08 January 2008

Paulos on "The Book"

Yesterday and today I read John Allen Paulos' Irreligion: A Mathematician Explains Why the Arguments for God Just Don't Add Up . A quite good book overall, although Paulos doesn't really cover any new ground here. (Paulos is a mathematician but the book is mostly devoid of mathematical content.) However, the book is a lot more lighthearted than some of the snarky anti-religion books that have been out there lately (say, Dawkins' The God Delusion, or Hitchens' God Is Not Great). Worth reading, although I'm not sure if it's worth paying $20 sure, since it's quite short.

But I just wanted to share the following:
Although an atheist, Erdos often referred to an imaginary book in which God has inscribed all the most beautiful mathematical proofs. Whenever he thought that a proof or argument led to a particularly exquisite epiphany, he'd say, "This one's from the book." (Alas, none of the arguments for the existence of God are even close to being in God's book.)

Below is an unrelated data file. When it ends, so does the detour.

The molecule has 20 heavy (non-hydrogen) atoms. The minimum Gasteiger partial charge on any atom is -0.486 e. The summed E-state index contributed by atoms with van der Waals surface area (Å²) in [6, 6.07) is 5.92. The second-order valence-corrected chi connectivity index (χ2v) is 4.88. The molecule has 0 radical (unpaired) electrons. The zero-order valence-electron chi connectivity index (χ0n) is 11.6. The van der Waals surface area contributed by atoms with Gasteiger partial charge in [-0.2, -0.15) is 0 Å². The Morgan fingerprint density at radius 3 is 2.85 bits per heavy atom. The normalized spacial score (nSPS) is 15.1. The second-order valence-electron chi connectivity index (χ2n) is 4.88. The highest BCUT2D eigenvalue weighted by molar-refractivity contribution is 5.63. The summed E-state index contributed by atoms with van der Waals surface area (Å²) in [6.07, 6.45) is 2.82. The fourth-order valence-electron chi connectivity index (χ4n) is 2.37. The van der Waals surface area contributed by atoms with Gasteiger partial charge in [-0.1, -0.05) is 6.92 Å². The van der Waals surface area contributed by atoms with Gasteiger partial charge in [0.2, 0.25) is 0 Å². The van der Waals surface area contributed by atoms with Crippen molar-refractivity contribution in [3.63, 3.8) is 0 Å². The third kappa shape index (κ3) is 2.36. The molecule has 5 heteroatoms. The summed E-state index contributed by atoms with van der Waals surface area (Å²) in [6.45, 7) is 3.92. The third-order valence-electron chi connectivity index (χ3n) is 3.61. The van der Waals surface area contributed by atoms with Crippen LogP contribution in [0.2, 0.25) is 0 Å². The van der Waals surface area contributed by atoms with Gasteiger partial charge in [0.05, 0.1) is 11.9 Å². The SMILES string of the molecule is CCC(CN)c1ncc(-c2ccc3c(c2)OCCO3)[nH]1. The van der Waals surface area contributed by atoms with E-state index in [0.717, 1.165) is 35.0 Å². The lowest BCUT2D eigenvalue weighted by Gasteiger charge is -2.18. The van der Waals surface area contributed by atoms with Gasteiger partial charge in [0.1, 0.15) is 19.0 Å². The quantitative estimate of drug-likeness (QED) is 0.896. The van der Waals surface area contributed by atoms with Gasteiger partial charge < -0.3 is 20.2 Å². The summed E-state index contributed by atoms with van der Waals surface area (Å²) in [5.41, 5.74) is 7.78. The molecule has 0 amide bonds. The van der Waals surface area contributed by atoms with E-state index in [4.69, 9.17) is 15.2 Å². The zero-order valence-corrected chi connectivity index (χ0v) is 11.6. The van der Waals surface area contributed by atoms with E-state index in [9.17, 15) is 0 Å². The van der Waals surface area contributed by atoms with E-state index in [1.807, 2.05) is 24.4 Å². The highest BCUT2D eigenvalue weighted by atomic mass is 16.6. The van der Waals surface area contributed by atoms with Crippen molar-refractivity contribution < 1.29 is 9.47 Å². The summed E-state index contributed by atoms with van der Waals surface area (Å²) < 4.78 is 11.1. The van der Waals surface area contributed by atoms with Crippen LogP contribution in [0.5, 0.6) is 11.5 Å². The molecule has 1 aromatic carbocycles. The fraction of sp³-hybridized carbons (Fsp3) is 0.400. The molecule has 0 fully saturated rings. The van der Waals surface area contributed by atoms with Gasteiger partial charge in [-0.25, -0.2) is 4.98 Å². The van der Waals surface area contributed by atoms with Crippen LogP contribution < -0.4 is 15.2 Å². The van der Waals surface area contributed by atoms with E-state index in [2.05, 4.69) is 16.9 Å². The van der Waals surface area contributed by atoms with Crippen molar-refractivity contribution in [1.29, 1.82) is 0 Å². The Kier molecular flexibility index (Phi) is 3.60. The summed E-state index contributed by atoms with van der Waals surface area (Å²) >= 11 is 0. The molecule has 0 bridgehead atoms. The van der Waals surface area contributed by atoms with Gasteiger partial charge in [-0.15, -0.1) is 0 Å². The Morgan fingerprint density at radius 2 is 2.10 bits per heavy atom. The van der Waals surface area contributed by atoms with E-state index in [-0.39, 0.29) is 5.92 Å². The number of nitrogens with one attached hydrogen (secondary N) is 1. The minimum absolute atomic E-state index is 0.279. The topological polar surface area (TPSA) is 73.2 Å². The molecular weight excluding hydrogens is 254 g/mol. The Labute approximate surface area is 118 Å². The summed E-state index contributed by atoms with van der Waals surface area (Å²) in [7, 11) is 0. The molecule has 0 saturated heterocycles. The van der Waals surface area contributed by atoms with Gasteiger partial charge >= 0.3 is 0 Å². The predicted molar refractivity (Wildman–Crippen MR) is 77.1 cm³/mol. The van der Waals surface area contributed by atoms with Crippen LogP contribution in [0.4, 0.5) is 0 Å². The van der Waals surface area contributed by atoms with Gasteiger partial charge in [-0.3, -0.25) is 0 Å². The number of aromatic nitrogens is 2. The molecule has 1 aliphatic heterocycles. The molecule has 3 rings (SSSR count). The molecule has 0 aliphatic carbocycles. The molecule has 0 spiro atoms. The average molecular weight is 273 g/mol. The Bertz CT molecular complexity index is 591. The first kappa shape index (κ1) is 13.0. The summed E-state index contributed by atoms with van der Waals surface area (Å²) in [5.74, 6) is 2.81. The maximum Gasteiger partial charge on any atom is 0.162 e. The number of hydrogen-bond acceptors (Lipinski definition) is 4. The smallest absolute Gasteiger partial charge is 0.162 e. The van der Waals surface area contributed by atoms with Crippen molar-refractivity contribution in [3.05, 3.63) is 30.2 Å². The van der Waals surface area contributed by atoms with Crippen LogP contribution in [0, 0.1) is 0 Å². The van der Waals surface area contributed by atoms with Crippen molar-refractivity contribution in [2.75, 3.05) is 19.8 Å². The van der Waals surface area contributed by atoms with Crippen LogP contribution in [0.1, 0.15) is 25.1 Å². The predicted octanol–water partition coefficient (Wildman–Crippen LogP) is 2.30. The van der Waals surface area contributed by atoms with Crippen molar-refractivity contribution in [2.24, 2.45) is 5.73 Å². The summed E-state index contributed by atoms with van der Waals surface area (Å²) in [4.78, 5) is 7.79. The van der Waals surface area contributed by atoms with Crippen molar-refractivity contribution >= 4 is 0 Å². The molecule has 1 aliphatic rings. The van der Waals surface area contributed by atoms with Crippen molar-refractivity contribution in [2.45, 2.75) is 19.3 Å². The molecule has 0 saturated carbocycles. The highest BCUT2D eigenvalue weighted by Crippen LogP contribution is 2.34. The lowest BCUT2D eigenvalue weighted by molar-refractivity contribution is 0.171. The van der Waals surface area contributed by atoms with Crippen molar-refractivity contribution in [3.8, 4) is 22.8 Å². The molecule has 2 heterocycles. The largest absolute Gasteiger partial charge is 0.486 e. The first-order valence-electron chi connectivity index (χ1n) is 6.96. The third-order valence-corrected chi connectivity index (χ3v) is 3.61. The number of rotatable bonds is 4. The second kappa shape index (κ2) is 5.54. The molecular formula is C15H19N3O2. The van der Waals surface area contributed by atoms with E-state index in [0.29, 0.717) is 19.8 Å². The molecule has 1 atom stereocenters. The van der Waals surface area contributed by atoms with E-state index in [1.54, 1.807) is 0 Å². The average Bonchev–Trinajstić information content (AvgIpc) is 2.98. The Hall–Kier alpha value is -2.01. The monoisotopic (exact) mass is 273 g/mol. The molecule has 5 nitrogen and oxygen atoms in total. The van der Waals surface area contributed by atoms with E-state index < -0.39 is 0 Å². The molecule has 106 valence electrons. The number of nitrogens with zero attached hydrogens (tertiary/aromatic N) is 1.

I suspect that some of the people who came up with such arguments thought they were proofs from the book, though. Indeed, are there any long arguments for the existence of God, or are all they all the sort of thing that can be written in half a page or so?

(And although Erdos' book is imaginary, Martin Aigner and Gunter Ziegler's Proofs from THE BOOK is real.)


Anonymous said...

The proof you're looking for is #73 on the Silicon Valley atheists' long list of proofs.

Anonymous said...

Duns Scotus, 13th century philosopher and theologian, had a pretty extensive proof: